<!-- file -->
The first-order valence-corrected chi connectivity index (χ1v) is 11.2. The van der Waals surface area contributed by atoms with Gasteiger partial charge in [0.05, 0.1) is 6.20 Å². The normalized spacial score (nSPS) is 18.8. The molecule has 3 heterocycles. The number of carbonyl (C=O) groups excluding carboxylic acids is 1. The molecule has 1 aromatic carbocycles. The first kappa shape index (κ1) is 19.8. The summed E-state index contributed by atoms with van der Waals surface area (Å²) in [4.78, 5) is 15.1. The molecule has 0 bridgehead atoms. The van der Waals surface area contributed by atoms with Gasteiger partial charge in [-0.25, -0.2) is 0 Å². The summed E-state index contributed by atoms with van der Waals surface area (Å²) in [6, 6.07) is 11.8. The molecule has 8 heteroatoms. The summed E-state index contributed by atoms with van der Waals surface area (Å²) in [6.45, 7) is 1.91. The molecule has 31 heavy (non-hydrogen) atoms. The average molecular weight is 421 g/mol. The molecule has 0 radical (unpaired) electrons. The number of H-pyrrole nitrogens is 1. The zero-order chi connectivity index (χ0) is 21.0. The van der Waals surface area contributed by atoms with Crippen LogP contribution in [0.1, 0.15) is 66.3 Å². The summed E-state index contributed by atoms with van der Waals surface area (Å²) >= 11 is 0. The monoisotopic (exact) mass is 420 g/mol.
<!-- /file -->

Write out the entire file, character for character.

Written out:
The first-order valence-corrected chi connectivity index (χ1v) is 11.2. The van der Waals surface area contributed by atoms with Gasteiger partial charge in [0.05, 0.1) is 6.20 Å². The normalized spacial score (nSPS) is 18.8. The molecule has 3 heterocycles. The number of carbonyl (C=O) groups excluding carboxylic acids is 1. The molecule has 1 aromatic carbocycles. The first kappa shape index (κ1) is 19.8. The summed E-state index contributed by atoms with van der Waals surface area (Å²) in [4.78, 5) is 15.1. The molecule has 0 bridgehead atoms. The van der Waals surface area contributed by atoms with Gasteiger partial charge in [-0.25, -0.2) is 0 Å². The summed E-state index contributed by atoms with van der Waals surface area (Å²) in [6, 6.07) is 11.8. The molecule has 8 heteroatoms. The summed E-state index contributed by atoms with van der Waals surface area (Å²) in [6.45, 7) is 1.91. The molecule has 31 heavy (non-hydrogen) atoms. The average molecular weight is 421 g/mol. The molecule has 0 radical (unpaired) electrons. The number of H-pyrrole nitrogens is 1. The zero-order chi connectivity index (χ0) is 21.0. The van der Waals surface area contributed by atoms with Crippen LogP contribution in [0.1, 0.15) is 66.3 Å². The summed E-state index contributed by atoms with van der Waals surface area (Å²) >= 11 is 0. The monoisotopic (exact) mass is 420 g/mol.